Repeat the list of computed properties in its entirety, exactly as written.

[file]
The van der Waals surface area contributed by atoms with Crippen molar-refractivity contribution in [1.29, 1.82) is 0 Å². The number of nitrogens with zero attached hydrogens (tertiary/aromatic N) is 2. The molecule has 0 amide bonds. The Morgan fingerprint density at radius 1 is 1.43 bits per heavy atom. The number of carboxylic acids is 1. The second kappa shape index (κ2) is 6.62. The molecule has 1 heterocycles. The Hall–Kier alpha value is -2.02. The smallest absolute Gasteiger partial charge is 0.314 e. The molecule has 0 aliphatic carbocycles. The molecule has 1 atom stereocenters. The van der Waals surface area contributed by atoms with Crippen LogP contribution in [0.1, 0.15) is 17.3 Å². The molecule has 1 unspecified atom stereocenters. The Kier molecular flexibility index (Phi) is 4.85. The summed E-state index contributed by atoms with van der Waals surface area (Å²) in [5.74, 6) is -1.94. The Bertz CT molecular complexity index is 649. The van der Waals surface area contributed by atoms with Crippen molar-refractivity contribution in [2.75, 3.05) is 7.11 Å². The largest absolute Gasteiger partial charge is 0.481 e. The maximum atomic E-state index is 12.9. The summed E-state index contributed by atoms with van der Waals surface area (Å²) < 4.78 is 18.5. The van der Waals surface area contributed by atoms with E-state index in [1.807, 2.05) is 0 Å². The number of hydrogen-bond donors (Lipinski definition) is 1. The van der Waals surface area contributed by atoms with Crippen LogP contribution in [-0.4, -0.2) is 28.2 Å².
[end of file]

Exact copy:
The van der Waals surface area contributed by atoms with Crippen molar-refractivity contribution in [1.29, 1.82) is 0 Å². The number of nitrogens with zero attached hydrogens (tertiary/aromatic N) is 2. The molecule has 0 amide bonds. The Morgan fingerprint density at radius 1 is 1.43 bits per heavy atom. The number of carboxylic acids is 1. The second kappa shape index (κ2) is 6.62. The molecule has 1 heterocycles. The Hall–Kier alpha value is -2.02. The smallest absolute Gasteiger partial charge is 0.314 e. The molecule has 0 aliphatic carbocycles. The molecule has 1 atom stereocenters. The van der Waals surface area contributed by atoms with Crippen LogP contribution in [0.1, 0.15) is 17.3 Å². The molecule has 1 unspecified atom stereocenters. The Kier molecular flexibility index (Phi) is 4.85. The summed E-state index contributed by atoms with van der Waals surface area (Å²) in [5.74, 6) is -1.94. The Bertz CT molecular complexity index is 649. The van der Waals surface area contributed by atoms with Crippen molar-refractivity contribution in [2.75, 3.05) is 7.11 Å². The largest absolute Gasteiger partial charge is 0.481 e. The maximum atomic E-state index is 12.9. The summed E-state index contributed by atoms with van der Waals surface area (Å²) < 4.78 is 18.5. The van der Waals surface area contributed by atoms with E-state index in [1.807, 2.05) is 0 Å². The number of hydrogen-bond donors (Lipinski definition) is 1. The van der Waals surface area contributed by atoms with Crippen LogP contribution in [-0.4, -0.2) is 28.2 Å².